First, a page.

In our review of the decisions, we have not overlooked the line of cases arising under sections 3929 and 4041 (U.S. Comp. St. 1901, pp. 2686, 2749), holding, in some cases that seem rather extreme, the right of the Postmaster General to be exempt from reversal by the courts in his conclusion that, in the given case, a 'scheme to defraud' exists. These sections and 5480 do employ the identical phrase, 'scheme to defraud,' and are, doubtless, in some degree in pari materia; but we cannot think that the same criterion is necessarily to be applied in each case. The Postmaster General, in the exercise of some measure of delegated authority, is administering a law which confers a privilege; for the conditions under which the mails may be used are wholly in the control of Congress. Public Clearing House v. Coyne, 194 U.S. 497, 506, 24 Sup.Ct. 789, 48 L.Ed. 1092. The courts and juries, under section 5480, administer a law creating a felony. A liberality of definition, to meet the Postmaster General's ideas of the policy of the law as applied to existing conditions, may be well within the limits of his discretion. A crime cannot be created by ex post facto liberality of definition, and Congress cannot have intended to obliterate the well-known distinction pointed out by Judge Severens. The Court of Appeals of the Eighth Circuit, in Erbaugh v. U.S., 173 F. 433, 435, 97 C.C.A. 663, 665, said:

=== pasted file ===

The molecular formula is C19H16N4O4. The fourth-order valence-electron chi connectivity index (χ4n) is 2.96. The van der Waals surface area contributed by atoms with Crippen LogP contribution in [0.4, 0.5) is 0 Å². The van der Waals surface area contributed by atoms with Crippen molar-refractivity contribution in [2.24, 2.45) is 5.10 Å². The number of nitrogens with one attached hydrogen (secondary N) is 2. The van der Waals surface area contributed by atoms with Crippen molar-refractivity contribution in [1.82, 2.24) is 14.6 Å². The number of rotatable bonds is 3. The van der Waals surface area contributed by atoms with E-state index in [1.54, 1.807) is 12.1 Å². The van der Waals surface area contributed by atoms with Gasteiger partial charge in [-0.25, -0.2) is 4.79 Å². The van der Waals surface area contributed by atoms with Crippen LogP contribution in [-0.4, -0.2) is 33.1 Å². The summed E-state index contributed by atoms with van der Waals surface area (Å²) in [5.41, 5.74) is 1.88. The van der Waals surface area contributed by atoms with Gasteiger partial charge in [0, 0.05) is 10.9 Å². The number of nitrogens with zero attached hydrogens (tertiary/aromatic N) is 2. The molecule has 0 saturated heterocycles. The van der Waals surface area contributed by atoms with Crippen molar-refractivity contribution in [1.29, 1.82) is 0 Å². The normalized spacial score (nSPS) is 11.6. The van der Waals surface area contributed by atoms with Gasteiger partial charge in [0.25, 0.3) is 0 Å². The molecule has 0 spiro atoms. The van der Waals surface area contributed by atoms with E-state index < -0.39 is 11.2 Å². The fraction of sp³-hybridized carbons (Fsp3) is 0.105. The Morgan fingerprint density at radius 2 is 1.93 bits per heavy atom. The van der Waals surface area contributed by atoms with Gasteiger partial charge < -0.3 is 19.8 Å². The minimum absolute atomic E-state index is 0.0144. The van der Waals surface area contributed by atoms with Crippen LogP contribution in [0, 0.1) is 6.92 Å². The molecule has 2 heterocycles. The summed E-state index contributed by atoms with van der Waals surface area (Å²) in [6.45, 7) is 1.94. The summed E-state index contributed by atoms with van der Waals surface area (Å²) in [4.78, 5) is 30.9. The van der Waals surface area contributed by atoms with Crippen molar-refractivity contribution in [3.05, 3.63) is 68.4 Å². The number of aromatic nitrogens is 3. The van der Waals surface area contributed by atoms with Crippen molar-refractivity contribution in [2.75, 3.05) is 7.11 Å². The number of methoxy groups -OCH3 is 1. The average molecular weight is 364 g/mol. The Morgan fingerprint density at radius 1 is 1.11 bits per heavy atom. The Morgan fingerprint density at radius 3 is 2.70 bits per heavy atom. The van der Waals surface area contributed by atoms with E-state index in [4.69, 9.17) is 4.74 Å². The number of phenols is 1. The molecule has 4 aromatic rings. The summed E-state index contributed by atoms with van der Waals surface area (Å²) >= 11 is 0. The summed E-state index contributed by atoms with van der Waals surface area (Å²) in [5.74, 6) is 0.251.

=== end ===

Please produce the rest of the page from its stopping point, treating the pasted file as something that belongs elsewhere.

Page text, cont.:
'The offense denounced by section 5480 was created by that statute, the punishment it prescribes is severe, and a penal statute which creates and denounces a new offense should be strictly construed. The definition of the offense and the classification of the offenders are legislative, not judicial, functions; and one who was not, beyond reasonable